Sélecteur de langues
Brussels, 10 April 2014
What mHealth can do for you
See also IP/14/394
@NeelieKroesEU, Vice-President of the European Commission, responsible for the Digital Agenda, said: "mHealth is just one of the benefits of a #ConnectedContinent – helping patients, doctors and carers take control, wherever they are. From simple apps which help you stick to your exercise regime – to monitoring tools for those on kidney dialysis. I am delighted that the EU is so committed to this fascinating area. The EU has already invested over €100 million, with about €95 million up for grabs over the next two years. And we are now consulting on how best to unlock the huge potential of mobile healthcare."
1. Patients with kidney failure to get a new lease of life with Nephron Plus
Chronic kidney disease will affect one in ten of us at some point in our lives. For those of us unfortunate enough to suffer renal failure, the health consequences can be disastrous and the treatments very complex. The @nephronplus project received €5 million of EU funding to improve the lives of patients by developing a wearable artificial kidney device, whose indications can be remotely monitored by patients on their smartphone, and by medical staff.
"Continuous, 24/7 dialysis with a wearable device offers a smooth and uniform extraction of toxins over the day similar to the natural kidney. This improves the health condition tremendously and eliminates the 'after dialysis sickness syndrome' that many patients suffer from", explains Frank Simonis, technical manager of NEPHRON+. Constant remote monitoring of data is also a key feature of the system. Via a personal renal care app on their mobile device, patients will be able to consult and manage data, and include alarm settings. Their doctors will also be able to monitor the treatment, and remotely adapt it. According to Simonis "The NEPHRON+ system will make it possible for dialysis patients to lead a more full and active life."
From lab to market
The device is currently undergoing pre-clinical trials and will have to pass several rounds of stringent tests before it is ready to be used by all patients with kidney disease. However, the project has already reached the stage where commercial partners are ready to take the technology to the next stage. "With kidney failure rates on the rise and pressure on hospitals to find more cost effective and clinically effective treatments, the market for wearable dialysis devices could be worth as much as a €15 billion per year" says Leonidas Lymberopoulos, project coordinator. Dr Lymberopoulos also explains that the cost of caring for a patient with kidney disease will fall because the need for prescription medicines, nursing staff and installation costs will go down. Cost savings in medical care are expected to reach €15,000-20,000 per patient per year. With 340,000 patients in Europe this implies an annual saving of €5-7 billion.
Organisation coordinating the NEPHRON+ project: EXODUS SA, Greece. Contact: Leonidas Lymperopoulos, Ing, Phd - firstname.lastname@example.org, Research Department, EXODUS SA
2. Easier work, better care by REACTION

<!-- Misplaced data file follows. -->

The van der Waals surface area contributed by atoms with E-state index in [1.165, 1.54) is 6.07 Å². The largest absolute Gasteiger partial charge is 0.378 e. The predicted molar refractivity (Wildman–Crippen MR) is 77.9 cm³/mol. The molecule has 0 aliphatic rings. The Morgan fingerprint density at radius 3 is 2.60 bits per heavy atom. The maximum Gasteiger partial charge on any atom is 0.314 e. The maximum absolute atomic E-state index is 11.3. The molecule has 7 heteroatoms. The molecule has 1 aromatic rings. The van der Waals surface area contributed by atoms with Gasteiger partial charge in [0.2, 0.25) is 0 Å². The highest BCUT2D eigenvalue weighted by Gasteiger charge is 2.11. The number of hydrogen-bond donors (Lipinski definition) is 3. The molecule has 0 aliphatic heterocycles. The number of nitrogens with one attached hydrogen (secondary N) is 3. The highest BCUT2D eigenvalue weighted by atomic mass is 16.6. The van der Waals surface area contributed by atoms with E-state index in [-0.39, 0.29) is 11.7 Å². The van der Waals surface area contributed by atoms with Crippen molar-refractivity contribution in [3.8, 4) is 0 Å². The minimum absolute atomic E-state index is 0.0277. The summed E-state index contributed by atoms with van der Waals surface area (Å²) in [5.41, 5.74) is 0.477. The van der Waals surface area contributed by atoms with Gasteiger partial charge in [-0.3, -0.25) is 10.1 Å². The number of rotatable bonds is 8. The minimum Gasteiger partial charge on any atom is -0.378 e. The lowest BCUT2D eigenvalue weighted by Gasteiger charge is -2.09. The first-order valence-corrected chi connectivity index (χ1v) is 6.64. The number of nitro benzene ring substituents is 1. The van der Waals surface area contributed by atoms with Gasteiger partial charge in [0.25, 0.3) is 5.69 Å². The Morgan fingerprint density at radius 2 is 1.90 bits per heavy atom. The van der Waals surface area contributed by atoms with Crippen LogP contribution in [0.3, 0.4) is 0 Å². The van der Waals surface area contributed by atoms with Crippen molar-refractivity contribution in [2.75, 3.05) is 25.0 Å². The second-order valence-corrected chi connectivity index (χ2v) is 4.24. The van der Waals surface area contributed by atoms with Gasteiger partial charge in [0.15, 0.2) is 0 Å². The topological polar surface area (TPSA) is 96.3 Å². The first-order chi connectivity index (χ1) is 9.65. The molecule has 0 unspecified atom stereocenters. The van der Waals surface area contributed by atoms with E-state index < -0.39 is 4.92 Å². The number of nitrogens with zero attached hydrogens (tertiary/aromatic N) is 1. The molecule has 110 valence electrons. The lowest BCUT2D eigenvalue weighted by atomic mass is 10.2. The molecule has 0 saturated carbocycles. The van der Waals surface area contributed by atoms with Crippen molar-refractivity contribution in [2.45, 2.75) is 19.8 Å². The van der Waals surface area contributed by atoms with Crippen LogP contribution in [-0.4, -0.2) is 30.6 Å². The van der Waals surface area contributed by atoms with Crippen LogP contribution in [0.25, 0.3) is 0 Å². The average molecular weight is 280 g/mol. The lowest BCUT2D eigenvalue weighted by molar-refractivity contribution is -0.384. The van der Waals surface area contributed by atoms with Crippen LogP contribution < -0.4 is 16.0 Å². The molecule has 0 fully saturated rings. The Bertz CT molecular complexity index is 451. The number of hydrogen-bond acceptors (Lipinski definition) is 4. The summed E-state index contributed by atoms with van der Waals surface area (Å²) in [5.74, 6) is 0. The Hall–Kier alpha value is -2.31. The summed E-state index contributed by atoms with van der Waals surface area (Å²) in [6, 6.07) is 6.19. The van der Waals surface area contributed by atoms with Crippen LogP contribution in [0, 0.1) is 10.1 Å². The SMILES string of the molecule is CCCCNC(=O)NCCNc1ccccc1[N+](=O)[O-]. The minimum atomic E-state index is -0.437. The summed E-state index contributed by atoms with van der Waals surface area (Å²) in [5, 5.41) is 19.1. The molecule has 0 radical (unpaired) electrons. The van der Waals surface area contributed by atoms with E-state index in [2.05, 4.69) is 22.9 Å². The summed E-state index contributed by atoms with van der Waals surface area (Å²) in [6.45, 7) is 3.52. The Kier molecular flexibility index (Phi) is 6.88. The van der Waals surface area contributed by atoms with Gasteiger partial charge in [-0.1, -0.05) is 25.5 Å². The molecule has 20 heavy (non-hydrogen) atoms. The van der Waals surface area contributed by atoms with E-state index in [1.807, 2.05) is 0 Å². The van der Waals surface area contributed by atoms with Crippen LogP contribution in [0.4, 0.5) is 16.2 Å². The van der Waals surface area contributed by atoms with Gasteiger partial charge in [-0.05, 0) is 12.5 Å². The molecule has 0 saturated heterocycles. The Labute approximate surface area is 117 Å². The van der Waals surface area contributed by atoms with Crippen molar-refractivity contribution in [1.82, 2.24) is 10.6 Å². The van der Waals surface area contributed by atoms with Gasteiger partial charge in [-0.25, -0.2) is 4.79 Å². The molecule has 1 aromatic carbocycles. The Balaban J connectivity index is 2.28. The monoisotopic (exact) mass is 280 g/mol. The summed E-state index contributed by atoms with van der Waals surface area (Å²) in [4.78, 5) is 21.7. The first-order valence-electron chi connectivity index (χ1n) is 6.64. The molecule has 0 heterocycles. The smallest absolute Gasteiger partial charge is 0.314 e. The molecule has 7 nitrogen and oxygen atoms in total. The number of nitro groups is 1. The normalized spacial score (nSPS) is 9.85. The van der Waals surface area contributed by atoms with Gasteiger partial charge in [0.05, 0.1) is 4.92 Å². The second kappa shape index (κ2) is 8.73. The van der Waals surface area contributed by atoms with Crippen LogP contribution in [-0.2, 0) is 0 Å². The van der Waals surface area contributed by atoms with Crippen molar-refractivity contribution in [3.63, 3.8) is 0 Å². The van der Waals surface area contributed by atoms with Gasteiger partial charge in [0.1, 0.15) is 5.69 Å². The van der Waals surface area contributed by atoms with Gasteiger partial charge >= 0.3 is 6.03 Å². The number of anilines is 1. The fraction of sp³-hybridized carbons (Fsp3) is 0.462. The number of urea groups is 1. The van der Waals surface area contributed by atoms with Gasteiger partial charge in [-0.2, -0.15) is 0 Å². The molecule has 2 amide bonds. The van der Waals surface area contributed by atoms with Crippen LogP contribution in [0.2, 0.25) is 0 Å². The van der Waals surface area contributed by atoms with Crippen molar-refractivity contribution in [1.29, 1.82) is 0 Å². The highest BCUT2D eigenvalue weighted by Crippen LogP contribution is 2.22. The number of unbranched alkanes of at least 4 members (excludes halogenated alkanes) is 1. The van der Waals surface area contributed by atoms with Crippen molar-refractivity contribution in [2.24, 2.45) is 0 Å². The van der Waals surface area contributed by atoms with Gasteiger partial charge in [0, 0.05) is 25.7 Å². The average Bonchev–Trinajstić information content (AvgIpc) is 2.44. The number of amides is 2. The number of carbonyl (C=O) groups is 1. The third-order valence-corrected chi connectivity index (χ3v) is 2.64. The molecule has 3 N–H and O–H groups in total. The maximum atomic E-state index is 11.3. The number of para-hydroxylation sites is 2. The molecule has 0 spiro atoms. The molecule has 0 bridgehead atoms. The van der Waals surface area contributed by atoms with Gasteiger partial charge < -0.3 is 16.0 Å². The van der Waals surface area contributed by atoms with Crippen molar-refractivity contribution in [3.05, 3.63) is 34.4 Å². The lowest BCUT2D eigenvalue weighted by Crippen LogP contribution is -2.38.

Information workflow in hospitals can be an issue. "When there is a change in shifts amongst doctors and nursing staff, a lot of information can get lost" explains Dr Thomas R. Pieber, Professor of Medicine at the University of Graz (video). GlucoTab, developed by the EU-funded REACTION project, is a mobile system allowing better medical information flow in hospitals. Via sensors, the system monitors parameters such as blood glucose levels, nutritional intake, administered drugs and insulin sensitivity and gives therapy advice; the data is stored on a server and is shared via tablets used by the medical staff.
REACTION also supports self-management and life-style changes for diabetic patients. Chorleywood Health Centre in the UK is using the platform to exchange information with patients who monitor glucose levels in their blood, their weight and other parameters at home. Doctors and nurses can then give advice on diet, activity and medication.
Organisation coordinating the project: ATOS SA, Spain. Contact: Lydia Montandon - email@example.com, Research and Innovation Atos, Spain
3. Guiding patients with chronic diseases with MobiGuide
Organisation coordinating the project: UNIVERSITY OF HAIFA, Israel. Contact: Dr Val Jones - firstname.lastname@example.org, Senior Researcher/Associate Professor Telemedicine Group, Biomedical Signals and Systems, Faculty of Electrical Engineering, University of Twente, The Netherlands
Organisation coordinating the project: ISTITUTO AUXOLOGICO ITALIANO, Italy. Contact: Andrea Gaggioli - email@example.com, Researcher, Department of Psychology, Catholic University of Milan, Italy
Funding available under Horizon 2020
Through Horizon 2020 #H2020, the new research and innovation programme, many more projects on mHealth will be funded. One of the focus areas of Horizon 2020 is "personalising health and care" (PHC). It notably supports citizen empowerment through self-management of health and disease, health promotion and disease prevention. mHealth is the perfect tool for that.
The PHC calls have a total budget of €549.3 million for 2014 and €537 million for 2015. PHC calls specifically mentioning mHealth are PHC-26-2014 (€59.6 million), PHC-27-2015 (€15 million) and PHC-28-2015 (€20 million). The 2015 figures are indicative.